pretty simple on the whole.

BTW I'm not sure they help here, but there are a few operations like
lsb/msb which use compiler intrinsics on msvc should they help.

HTH, John.

> Thanks.
>
> Neill.
>
> Sent from Mail <https://go.microsoft.com/fwlink/?LinkId=550986> for
> Windows 10
>
>
> _______________________________________________
> Boost-users mailing list
> [hidden email]
> https://lists.boost.org/mailman/listinfo.cgi/boost-users

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Re: [multiprecision] Getting the best performance on windows for uint128_t etc

Boost - Users mailing list
On Fri, 12 Jul 2019 at 10:38, John Maddock via Boost-users <[hidden email]> wrote:
Aside: adding a native population count function might well be a useful
addition to the library...

Native clz/ctz (_BitScanReverse/_BitScanForward) might be useful as well.
 
The limb size is always half the width of the largest compiler supported
integer type - this is a necessary condition to implement arithmetic
entirely within the language.

This seems a high price to pay [I guess the 'within the language' is key here]. At some point in time [when 64-bit started to be a general thing] there was some info regarding this on gmplib.org, which basically stated that 64-bit limbs [on x64] were 4 times faster than 32-bit limbs. GMP (MPIR) does 64-bit limbs on Windows, no problem [but yes it's C].

If clang-win can have __int128 support enabled

clang-cl can/will have __int128 support enabled by passing it '-Xclang -fforce-enable-int128', i.e. pass '-fforce-enable-int128' to clang++.

degski
--
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"Anyone who believes that exponential growth can go on forever in a finite world is either a madman or an economist" - Kenneth E. Boulding

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Re: [multiprecision] Getting the best performance on windows for uint128_t etc

Boost - Users mailing list

On 12/07/2019 09:12, degski via Boost-users wrote:
> On Fri, 12 Jul 2019 at 10:38, John Maddock via Boost-users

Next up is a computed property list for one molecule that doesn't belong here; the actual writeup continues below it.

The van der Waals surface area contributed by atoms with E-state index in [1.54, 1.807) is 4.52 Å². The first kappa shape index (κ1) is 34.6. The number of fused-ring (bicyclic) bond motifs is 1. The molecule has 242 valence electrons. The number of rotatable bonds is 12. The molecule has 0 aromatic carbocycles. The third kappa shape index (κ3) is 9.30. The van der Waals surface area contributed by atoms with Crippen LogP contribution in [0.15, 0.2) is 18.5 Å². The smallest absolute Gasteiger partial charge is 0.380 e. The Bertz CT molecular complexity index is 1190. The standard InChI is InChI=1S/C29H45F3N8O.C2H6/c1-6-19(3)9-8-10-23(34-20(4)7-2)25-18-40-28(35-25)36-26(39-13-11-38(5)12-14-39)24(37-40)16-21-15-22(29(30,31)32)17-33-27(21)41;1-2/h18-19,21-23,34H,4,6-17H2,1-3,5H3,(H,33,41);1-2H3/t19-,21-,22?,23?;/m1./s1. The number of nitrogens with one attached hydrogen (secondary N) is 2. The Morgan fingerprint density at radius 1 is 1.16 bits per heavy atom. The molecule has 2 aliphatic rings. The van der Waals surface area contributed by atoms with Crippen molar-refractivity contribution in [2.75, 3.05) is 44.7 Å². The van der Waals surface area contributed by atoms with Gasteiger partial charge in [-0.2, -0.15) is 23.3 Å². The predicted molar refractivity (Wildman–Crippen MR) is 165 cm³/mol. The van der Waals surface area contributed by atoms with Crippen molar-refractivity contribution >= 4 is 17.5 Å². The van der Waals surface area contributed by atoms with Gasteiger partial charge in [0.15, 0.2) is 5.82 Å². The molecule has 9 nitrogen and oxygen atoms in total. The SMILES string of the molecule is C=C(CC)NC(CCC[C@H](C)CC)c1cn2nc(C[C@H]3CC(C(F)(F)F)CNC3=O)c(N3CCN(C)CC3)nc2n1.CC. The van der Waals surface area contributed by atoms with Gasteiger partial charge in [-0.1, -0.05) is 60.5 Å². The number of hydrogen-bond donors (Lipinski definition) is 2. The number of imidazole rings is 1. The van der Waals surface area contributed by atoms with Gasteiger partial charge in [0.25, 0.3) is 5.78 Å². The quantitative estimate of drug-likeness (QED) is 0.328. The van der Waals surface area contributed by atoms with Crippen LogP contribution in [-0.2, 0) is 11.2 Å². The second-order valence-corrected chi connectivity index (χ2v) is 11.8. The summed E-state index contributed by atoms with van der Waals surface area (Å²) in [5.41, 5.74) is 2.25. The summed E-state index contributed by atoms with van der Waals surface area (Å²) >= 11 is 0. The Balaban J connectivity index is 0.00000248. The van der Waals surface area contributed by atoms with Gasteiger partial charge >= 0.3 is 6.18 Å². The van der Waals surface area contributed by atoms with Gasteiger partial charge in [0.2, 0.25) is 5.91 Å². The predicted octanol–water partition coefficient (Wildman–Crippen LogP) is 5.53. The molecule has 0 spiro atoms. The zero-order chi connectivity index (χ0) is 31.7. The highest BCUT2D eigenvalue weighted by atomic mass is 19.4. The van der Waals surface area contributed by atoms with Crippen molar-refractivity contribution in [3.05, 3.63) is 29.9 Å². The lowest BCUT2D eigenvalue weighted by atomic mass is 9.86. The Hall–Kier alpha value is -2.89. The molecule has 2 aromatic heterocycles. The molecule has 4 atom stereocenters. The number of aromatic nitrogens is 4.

> <[hidden email] <mailto:[hidden email]>> wrote:
>
>     Aside: adding a native population count function might well be a
>     useful
>     addition to the library...
>
>
> Native clz/ctz (_BitScanReverse/_BitScanForward) might be useful as well.

That's done as msb/lsb (most/least significant bit).

>     The limb size is always half the width of the largest compiler
>     supported
>     integer type - this is a necessary condition to implement arithmetic
>     entirely within the language.
>
>
> This seems a high price to pay [I guess the 'within the language' is
> key here]. At some point in time [when 64-bit started to be a general
> thing] there was some info regarding this on gmplib.org
> <http://gmplib.org>, which basically stated that 64-bit limbs [on x64]
> were 4 times faster than 32-bit limbs. GMP (MPIR) does 64-bit limbs on
> Windows, no problem [but yes it's C].

That's only possible with assembly level add/multiply/divide.

Ah OK, just looked at MPIR on win64 with the mpir_gc backend, and they
do use 64-bit limbs, but rely on GNU's longlong.h for
add/subtract/multiply which appears not to use inline assembly for msvc,
but instead breaks the inputs into high/low parts and then does
schoolbook multplication.  I would expect that to be quite a bit slower
than just using 32-bit limbs in the first place, but no doubt you would
make gains on the bitwise operations, likewise if you're using an
assembly level backend.

Best, John.

>
>     If clang-win can have __int128 support enabled
>
>
> clang-cl can/will have __int128 support enabled by passing it '-Xclang
> -fforce-enable-int128', i.e. pass '-fforce-enable-int128' to clang++.
>
> degski
> --
> @realdegski
> https://edition.cnn.com/interactive/2019/06/middleeast/saudi-teen-death-penalty-intl/
> "Anyone who believes that exponential growth can go on forever in a
> finite world is either a madman or an economist" - Kenneth E. Boulding
>
> _______________________________________________
> Boost-users mailing list
> [hidden email]
> https://lists.boost.org/mailman/listinfo.cgi/boost-users